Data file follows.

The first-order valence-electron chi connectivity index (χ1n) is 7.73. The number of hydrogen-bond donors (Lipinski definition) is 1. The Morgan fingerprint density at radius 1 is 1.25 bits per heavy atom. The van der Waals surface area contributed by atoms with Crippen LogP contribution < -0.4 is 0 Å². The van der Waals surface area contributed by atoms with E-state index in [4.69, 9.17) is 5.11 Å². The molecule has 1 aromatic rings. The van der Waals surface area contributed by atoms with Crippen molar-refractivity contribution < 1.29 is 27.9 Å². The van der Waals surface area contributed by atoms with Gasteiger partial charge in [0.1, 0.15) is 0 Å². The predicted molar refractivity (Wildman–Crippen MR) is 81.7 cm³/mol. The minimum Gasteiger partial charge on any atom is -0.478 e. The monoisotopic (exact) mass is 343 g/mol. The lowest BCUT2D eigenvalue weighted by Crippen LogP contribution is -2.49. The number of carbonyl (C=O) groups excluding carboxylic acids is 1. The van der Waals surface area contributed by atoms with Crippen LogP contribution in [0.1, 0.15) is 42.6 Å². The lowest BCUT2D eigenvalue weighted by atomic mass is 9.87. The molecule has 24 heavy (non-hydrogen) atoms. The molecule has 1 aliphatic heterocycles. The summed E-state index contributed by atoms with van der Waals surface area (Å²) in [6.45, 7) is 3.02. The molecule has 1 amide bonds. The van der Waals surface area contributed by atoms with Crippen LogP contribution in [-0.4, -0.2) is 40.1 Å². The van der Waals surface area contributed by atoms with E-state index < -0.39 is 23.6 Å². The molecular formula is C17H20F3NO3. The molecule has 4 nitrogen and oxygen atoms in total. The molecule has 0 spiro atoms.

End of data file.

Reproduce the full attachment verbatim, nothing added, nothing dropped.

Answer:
The first-order valence-electron chi connectivity index (χ1n) is 7.73. The number of hydrogen-bond donors (Lipinski definition) is 1. The Morgan fingerprint density at radius 1 is 1.25 bits per heavy atom. The van der Waals surface area contributed by atoms with Crippen LogP contribution < -0.4 is 0 Å². The van der Waals surface area contributed by atoms with E-state index in [4.69, 9.17) is 5.11 Å². The molecule has 1 aromatic rings. The van der Waals surface area contributed by atoms with Crippen molar-refractivity contribution < 1.29 is 27.9 Å². The van der Waals surface area contributed by atoms with Gasteiger partial charge in [0.1, 0.15) is 0 Å². The predicted molar refractivity (Wildman–Crippen MR) is 81.7 cm³/mol. The minimum Gasteiger partial charge on any atom is -0.478 e. The monoisotopic (exact) mass is 343 g/mol. The lowest BCUT2D eigenvalue weighted by Crippen LogP contribution is -2.49. The number of carbonyl (C=O) groups excluding carboxylic acids is 1. The van der Waals surface area contributed by atoms with Crippen LogP contribution in [0.1, 0.15) is 42.6 Å². The lowest BCUT2D eigenvalue weighted by atomic mass is 9.87. The molecule has 24 heavy (non-hydrogen) atoms. The molecule has 1 aliphatic heterocycles. The summed E-state index contributed by atoms with van der Waals surface area (Å²) in [6.45, 7) is 3.02. The molecule has 1 amide bonds. The van der Waals surface area contributed by atoms with Crippen LogP contribution in [-0.4, -0.2) is 40.1 Å². The van der Waals surface area contributed by atoms with E-state index < -0.39 is 23.6 Å². The molecular formula is C17H20F3NO3. The molecule has 4 nitrogen and oxygen atoms in total. The molecule has 0 spiro atoms.